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This past season, we had a new camper who had never done chores at home before. When the cabin counselor handed her a broom and asked her to get under the bunks as much as possible, she actually smiled. By the end of the camp session, the counselor said that out of her entire group, that camper was the most enthusiastic about chores—perhaps because she’d never been trusted with those kinds of responsibilities before. She even asked the counselor if she could keep the cabin’s chore wheel to show her parents, so they could start using one at home.
There are a couple of reasons that I think chore wheels work so well for kids. First of all, it’s a colorful, interactive chart, but it also makes responsibilities relatively equal—because they rotate every day. In fact, for an added layer of fairness, we suggest that parents have places around the chore wheel, too. That sense of inclusion gives kids less reason to protest about their assignments (since everyone is stepping up to do their own assignments), but even more importantly, it gives the tasks more significance—and it helps kids understand how important their efforts are in keeping your home running, happy, and healthy.
I want to show you how to build a chore wheel so that you can incorporate this inclusive, team-building system into your family’s daily routine. It’s really easy to do; the only potentially time-consuming variable is how much you—better yet, your kids!—want to decorate it.
The Materials You’ll Need
If you’ve decided to work with cake rounds that are already cut, skip to Step 2. If you’d rather work with poster board so you can choose unique colors or because you already have some on hand, start with Step 1.
For this step, gather your poster board, scissors, floss, ruler, and two sharp pencils. Decide how big you want each of your circles to be. They could be 8 and 12 inches in diameter, or you could make your wheel bigger or smaller to suit your space. You will want 3 or 4 inches’ difference between your circles’ relative diameters (a bigger difference in the circles’ sizes means more room for decorating people’s name spaces).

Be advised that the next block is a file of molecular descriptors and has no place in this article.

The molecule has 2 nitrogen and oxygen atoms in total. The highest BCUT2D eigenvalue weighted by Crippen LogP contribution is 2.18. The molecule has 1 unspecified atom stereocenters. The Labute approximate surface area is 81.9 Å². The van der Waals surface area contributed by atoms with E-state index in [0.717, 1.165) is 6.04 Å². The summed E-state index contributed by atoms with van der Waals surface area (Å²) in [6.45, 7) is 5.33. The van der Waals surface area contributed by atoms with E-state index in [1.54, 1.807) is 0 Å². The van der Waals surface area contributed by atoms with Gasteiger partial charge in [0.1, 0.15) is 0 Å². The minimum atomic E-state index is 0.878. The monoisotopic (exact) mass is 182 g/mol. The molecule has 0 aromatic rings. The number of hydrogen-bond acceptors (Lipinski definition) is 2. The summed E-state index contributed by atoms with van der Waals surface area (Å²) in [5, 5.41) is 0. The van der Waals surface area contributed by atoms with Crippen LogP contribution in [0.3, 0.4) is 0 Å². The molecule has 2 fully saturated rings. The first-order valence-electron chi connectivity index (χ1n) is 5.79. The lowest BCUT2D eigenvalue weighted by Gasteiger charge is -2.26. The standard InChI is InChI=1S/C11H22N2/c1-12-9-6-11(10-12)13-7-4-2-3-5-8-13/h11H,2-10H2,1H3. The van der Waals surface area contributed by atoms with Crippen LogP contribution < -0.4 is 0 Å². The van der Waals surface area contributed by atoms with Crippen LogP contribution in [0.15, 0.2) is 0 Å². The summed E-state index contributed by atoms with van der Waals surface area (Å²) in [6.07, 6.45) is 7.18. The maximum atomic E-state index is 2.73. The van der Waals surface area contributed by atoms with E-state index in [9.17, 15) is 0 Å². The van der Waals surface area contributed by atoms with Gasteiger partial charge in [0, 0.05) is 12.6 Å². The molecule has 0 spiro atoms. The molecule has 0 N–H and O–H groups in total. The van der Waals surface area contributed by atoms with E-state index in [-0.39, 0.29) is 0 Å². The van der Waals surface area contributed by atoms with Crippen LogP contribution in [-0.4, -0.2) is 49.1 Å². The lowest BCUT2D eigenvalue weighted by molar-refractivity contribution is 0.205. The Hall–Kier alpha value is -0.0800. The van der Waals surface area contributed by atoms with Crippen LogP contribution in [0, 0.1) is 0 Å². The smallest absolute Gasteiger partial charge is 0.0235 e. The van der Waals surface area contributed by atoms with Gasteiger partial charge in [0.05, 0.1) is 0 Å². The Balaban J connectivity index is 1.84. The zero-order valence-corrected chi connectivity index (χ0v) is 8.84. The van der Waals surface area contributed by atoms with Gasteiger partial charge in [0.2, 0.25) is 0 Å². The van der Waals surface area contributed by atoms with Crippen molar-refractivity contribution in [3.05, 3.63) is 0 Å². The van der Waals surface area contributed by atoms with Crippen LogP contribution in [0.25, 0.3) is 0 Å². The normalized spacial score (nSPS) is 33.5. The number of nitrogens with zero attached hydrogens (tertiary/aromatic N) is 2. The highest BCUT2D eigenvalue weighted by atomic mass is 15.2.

The floss or string will be your tool for drawing even circles quickly and easily (unless, of course, you have a compass from math class). To do so, you’ll knot two loops on a piece of floss, and you’ll want the distance between those loops to be half your intended diameter (your radius). So, if you’re planning to make an 8-inch and a 12-inch circle, you’ll need two pieces of floss, one with loops that are 4 inches apart and another with loops that are 6 inches apart.
Now, find space on your poster board big enough for each circle. Estimate the central point of one of those spaces, align one of your floss loops on that space, and point one of your sharp pencils through the loop to poke the poster board. Hold that pencil firmly, and use your other pencil to thread through the loop on the other end of the floss. Your central pencil stays still, but the outer pencil draws all the way around, with the floss length guiding it. Then do the same with your other (bigger or smaller) circle, and cut both circles out. (You can opt to display the other side of the poster board circles if the pencil marks look a bit sloppy.)
You’ll want the number of sections on each circle to match the number of people participating in your rotating chores—like slices of a pie. Use your ruler and your thick marker (or a pencil if you’d rather measure out your pieces with the chance to adjust) to draw the lines that will separate each piece. Even though your circles are different sizes, you want them to have the same size pie pieces. If you have an even number of people, you can line your ruler up with the central pencil point and draw all the way across, from one edge of the circle to the other; if you have an odd number of people, you can line your ruler up with the central pencil point but draw each line to reach only from the center out to the edge.